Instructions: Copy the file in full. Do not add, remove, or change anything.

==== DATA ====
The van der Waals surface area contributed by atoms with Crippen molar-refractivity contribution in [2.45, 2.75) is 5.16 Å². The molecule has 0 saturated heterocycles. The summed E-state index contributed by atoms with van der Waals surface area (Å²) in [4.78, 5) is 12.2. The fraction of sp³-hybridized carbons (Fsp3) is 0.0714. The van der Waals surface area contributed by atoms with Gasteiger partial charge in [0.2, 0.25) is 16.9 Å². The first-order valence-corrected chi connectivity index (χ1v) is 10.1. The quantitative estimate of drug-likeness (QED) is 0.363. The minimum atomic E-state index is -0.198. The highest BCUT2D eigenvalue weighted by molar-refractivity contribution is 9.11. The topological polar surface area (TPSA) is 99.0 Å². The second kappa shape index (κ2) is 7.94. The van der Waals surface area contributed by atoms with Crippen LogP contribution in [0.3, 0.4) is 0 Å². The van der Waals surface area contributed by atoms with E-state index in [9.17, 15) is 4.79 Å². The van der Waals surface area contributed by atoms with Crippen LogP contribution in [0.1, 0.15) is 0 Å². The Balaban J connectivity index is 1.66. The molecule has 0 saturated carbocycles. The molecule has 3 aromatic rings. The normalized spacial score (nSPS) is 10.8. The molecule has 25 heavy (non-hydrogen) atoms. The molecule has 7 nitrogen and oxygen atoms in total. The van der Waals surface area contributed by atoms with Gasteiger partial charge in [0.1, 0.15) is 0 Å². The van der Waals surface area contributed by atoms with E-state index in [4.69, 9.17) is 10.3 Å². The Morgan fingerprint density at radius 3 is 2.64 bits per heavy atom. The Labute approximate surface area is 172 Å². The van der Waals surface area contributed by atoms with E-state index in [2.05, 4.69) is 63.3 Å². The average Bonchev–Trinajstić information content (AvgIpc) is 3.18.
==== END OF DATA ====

The van der Waals surface area contributed by atoms with Crippen molar-refractivity contribution in [2.45, 2.75) is 5.16 Å². The molecule has 0 saturated heterocycles. The summed E-state index contributed by atoms with van der Waals surface area (Å²) in [4.78, 5) is 12.2. The fraction of sp³-hybridized carbons (Fsp3) is 0.0714. The van der Waals surface area contributed by atoms with Gasteiger partial charge in [0.2, 0.25) is 16.9 Å². The first-order valence-corrected chi connectivity index (χ1v) is 10.1. The quantitative estimate of drug-likeness (QED) is 0.363. The minimum atomic E-state index is -0.198. The highest BCUT2D eigenvalue weighted by molar-refractivity contribution is 9.11. The topological polar surface area (TPSA) is 99.0 Å². The second kappa shape index (κ2) is 7.94. The van der Waals surface area contributed by atoms with Crippen LogP contribution in [0.3, 0.4) is 0 Å². The van der Waals surface area contributed by atoms with E-state index in [9.17, 15) is 4.79 Å². The van der Waals surface area contributed by atoms with Crippen LogP contribution in [0.1, 0.15) is 0 Å². The Balaban J connectivity index is 1.66. The molecule has 0 saturated carbocycles. The molecule has 3 aromatic rings. The normalized spacial score (nSPS) is 10.8. The molecule has 25 heavy (non-hydrogen) atoms. The molecule has 7 nitrogen and oxygen atoms in total. The van der Waals surface area contributed by atoms with Gasteiger partial charge in [0.1, 0.15) is 0 Å². The van der Waals surface area contributed by atoms with E-state index in [4.69, 9.17) is 10.3 Å². The Morgan fingerprint density at radius 3 is 2.64 bits per heavy atom. The Labute approximate surface area is 172 Å². The van der Waals surface area contributed by atoms with E-state index in [2.05, 4.69) is 63.3 Å². The average Bonchev–Trinajstić information content (AvgIpc) is 3.18.